Do you tweet? Do you create Pinterest-worthy projects for your classroom or home?
Being involved in social media communities can be beneficial for K-12 educators. From participating in like-minded learning groups, to using social media for research and additional education, to getting ideas for classroom activities, these channels offer new sources of information to make teaching—and learning—fun.
So where do you start? Hashtags (a phrase or word preceded by the ‘#’ symbol on social media sites) are a great way to sort information, search for certain topics, or participate in discussions. Hashtags can be found on many different social media sites. Here are some ideas K-12 educators can use to get started using hashtags on Pinterest and Twitter.
Teachers are using Pinterest to gather and share ideas for science experiments, classroom seating arrangements, and spelling games. On this visual social media channel, you can set up boards where you “pin” (or mark) ideas that fit into specific categories. The sky’s the limit, but some ideas for boards to set up include:
- Classroom ideas
- Education apps
- Reading games
- Science experiments
- Math ideas
- Inspirational quotes
How to Be Effective on Pinterest
With all of the ideas on Pinterest, it can be easy to get sucked in. Think about ways to use your time effectively in order to make Pinterest work for you. Hashtags are key. Think of them as keywords or index words. You can use them on your board or pin descriptions to help others find content you’ve pinned. And, if you find a pin that you like that includes a hashtag, clicking on it will pull up additional resources and ideas from others who have used the same hashtag.
Be sure to use the search function to look up keywords such as “K12,” “elementary,” or “education” to narrow your query. You can also add a pin plug-in to your web browser to make virtually everything you find online “pinnable.” Follow Pinterest boards that are already set up and re-pin ideas from there. You can also follow individuals on Pinterest. Here are some education-related boards to get you started:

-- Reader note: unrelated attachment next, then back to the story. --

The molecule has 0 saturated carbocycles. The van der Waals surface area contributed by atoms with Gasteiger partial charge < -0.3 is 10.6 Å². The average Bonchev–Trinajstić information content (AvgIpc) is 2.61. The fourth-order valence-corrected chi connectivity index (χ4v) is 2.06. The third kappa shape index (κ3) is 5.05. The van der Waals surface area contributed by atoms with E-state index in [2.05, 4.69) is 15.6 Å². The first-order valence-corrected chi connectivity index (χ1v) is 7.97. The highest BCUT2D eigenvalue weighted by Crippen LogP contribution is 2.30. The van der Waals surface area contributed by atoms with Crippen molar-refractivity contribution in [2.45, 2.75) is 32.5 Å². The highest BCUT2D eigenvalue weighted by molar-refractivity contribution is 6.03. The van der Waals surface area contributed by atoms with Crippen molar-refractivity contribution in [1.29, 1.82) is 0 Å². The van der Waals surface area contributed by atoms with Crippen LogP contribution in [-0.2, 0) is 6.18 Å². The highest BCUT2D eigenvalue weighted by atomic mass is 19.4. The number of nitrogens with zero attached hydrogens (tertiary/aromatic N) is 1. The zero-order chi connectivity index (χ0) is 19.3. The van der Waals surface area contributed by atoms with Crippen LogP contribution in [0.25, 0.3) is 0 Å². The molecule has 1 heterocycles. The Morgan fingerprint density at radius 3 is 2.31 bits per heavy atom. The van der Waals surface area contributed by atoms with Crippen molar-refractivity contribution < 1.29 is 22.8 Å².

- Education Technology Group: pins related to education technology.
- Edutopia: online community for K-12 education.
- Education World: free, independent resource for educators.
- WeAreTeachers: collaborative community of blog posts, creative ideas, and forums.
- Erin Klein: blogger at Kleinspiration.com and second-grade teacher in Michigan.
- Charity Preston: founder of Preston Education Network.
Amy Erin Borovay provides a quick tutorial for teachers interested in using Pinterest. As a user, you can also invite others (students, parents, colleagues) to view your Pinterest boards for information, worksheets, or general ideas. This is yet another way to use social media as an extension of the classroom.
Twitter is a microblogging platform that allows users to tweet updates to followers in 140 characters or less. Twitter also allows for direct messaging and connecting with key thought leaders and events throughout the world from your computer or mobile device. Hashtags play a key role on this platform and can be a great way to get involved in the K-12 community online.